Or perhaps you’re the type who wouldn’t care, in which case maybe you should go back to the Bay. Just kidding. Sort of.

This might be a good time to address the longtime locals about their behavior as well. Let’s remember that most of our new neighbors do not actually act this way, it’s only a visible minority who feel like an invasive species. If you’ve become super agitated by this subject lately, you need to chill. Ranting profanely online or screaming at someone in person for driving too closely is hardly being the change you wish to see in the world. I’ve spent the last 800 words talking about how cool we all are up here. Don’t make me look like a jerk.

Okay, so here I am writing an editorial telling others how they ought to behave. What a hypocrite, right? But hold on a sec. A fair percentage of recent arrivals presumably moved here precisely because this isn’t the city. And not just for the proximity to recreation, either. Rhythms are different here. Behaviors are different. I’d wager a good number of y’all are hoping to let Tahoe change you after years of conditioning in a more urban setting. But how? Locked inside during Covid is no way to make new friends and assimilate into new surroundings. As things begin to open up, though, now is the perfect time for reflection … perhaps shedding some old habits and embracing new ones that just might change you for the better. My advice? Start by cultivating your sense of stewardship, and give it a little time. It is awfully good here, after all.

So, with that, here’s a brief list from those locals who want to be that Italian confidante. I divided it, a little cheekily, into two categories:

How to Not Be an Invasive Species

  • Don’t tailgate or drive agressively.
  • Don’t be showy, demanding, or rude.
  • Patronizing an establishment doesn’t entitle you to be a jerk.
  • No one cares how you look, except you. Seriously.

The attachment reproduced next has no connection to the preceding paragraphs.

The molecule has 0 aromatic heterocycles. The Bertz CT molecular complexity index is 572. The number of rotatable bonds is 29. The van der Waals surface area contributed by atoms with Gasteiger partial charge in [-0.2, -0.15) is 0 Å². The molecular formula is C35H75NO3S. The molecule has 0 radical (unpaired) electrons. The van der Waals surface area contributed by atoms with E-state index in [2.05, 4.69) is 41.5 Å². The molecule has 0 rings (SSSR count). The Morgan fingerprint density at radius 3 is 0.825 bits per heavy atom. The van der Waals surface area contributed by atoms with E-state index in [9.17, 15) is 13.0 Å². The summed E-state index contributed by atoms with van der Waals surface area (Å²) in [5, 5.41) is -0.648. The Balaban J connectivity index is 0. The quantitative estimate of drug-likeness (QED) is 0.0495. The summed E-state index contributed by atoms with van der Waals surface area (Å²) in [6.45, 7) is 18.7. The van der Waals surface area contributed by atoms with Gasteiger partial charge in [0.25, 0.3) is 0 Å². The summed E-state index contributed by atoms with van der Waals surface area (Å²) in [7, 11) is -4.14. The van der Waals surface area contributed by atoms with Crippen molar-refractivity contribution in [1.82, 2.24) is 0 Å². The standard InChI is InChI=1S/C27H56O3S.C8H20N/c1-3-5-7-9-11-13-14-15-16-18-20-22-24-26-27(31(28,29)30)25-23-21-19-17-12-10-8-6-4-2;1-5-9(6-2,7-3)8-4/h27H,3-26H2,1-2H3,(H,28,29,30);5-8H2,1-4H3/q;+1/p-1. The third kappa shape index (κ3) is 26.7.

• Annoy your plow driver at your own peril.
  • Don’t drive with 2 feet of snow on top of your car.
  • You don’t need that extra cup of coffee.
  • Confrontation should not be your first line of communication.
  • No one here is trying to win their life. (We live in Tahoe. We’ve already won!)
  • Clothes don’t connote status.
  • Complain a little less.
  • Don’t be a d*ck. It’s a small town and you’re not anonymous.
  • If you want a slower pace of life … slow down.
  • Never, ever fire a weapon at wildlife. Ever.
  • Don’t call the cops over every little thing.

How to Become a Sierra Wildflower

  • Take a breath, and not just during your morning run.
  • Offer to help people.
  • Find your tribe.
  • Take time to know your neighbors.
  • Support a community organization.
  • During heavy storms, neighbors look after each other. Be a part of that.
  • Know the forecast.
  • Know your gear.
  • Keep an extra layer of clothes in your car, especially in summer.
  • Turn off your porch light after 10.
  • Yield when entering a roundabout, keep moving once you’re in it.
  • Turn into the skid.
  • Ski at Homewood on a sunny weekday. You’re welcome.
  • Venture beyond Starbucks.
  • Look strangers in the eye.
  • Wave at pedestrians, especially in your neighborhood.
  • A happy mountain life means being okay with inconvenience.
  • Coyotes won’t hurt you or your kids.
  • But they will eat your cats and small dogs. Be wise about this.
  • Bears are practically sacred here. Respect them and mind your trash.
  • Lots of dogs are off leash. Join the fun.
  • Watch the sunset/alpenglow/stars as often as you can.
  • There are two seasons here: winter and road construction. Being zen about it helps.
  • Treat servers, teachers, and Spanish-speakers as your equal.
  • Drink plenty of water.
  • Unplug.
  • Shop local.
  • Read the local papers.
  • Everything is going to be okay.

~ Billy Griffin is a longtime local and owner of New Moon Natural Foods with locations in Truckee and Tahoe City.